Please e-mail a photograph of the item as a whole, plus good close-up images of any marks on it. A narrative description of the item with dimensions, etc. and information on where it came from would also help. Please tell us which part of the world you come from, because that may help to identify the likely provenance. Although we will try, we cannot guarantee to identify marks because sometimes this could take hours of research. In any case, many marks are as yet unrecorded or unidentified.

Our main expertise is in British and Irish pewter, but in some cases we can also help with pewter from continental Europe or North America . We are unlikely to be able to help with pewter from elsewhere in the world.

Our main expertise is also in pewter over 100 years old. We are unlikely to be able to help with pewter that is later than 1910 and there are no books on more-recent pewter. We may be able to help with Art Nouveau pewter, Liberty/Tudric, Kaiserzinn, etc., though you will probably be better talking with an Art Nouveau specialist.’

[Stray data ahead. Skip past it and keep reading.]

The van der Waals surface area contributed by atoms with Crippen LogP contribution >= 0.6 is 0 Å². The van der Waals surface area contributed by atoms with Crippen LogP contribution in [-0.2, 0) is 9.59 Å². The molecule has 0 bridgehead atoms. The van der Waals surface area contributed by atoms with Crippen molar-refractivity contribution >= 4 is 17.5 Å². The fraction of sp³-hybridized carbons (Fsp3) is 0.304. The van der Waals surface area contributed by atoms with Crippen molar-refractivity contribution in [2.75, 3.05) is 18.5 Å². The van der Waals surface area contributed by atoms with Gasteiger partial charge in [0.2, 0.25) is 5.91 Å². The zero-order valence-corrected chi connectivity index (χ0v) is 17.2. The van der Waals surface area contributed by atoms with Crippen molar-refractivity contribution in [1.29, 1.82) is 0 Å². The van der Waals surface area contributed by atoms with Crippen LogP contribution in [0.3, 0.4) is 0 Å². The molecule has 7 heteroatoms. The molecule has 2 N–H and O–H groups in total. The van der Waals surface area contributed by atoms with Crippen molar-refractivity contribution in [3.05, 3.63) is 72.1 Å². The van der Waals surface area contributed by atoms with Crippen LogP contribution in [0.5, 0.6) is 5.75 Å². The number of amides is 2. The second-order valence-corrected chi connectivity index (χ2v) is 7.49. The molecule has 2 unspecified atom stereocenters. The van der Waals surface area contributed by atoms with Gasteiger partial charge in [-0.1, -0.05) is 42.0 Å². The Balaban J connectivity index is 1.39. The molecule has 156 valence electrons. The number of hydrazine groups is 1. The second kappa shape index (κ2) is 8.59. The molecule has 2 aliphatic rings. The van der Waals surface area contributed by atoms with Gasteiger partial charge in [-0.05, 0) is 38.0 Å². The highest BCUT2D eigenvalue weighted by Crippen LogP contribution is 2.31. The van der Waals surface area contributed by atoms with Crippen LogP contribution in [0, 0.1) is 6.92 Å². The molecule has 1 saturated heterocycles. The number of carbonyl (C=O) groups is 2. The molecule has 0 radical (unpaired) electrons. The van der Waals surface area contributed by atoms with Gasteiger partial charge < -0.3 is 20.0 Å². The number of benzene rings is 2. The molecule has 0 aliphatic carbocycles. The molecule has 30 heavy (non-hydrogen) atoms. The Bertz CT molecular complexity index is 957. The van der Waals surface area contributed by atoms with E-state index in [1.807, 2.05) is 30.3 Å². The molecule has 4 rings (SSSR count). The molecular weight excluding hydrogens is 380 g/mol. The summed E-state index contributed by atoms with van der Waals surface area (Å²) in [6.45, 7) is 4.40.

The Pewter Society.org

Marks on American pewter
American pewterers used touch marks, quality marks and, occasionally, hallmarks that are broadly similar to those used by British pewterers.

Ledly I. Laughlin has written an excellent guide to Pewter In America.

Pewter In America; Its Makers and Their Marks Ledly I. Laughlin, Barre Publishers, Barre, Massachusetts, 1981, ISBN 0 517 350637. Three volumes in-one.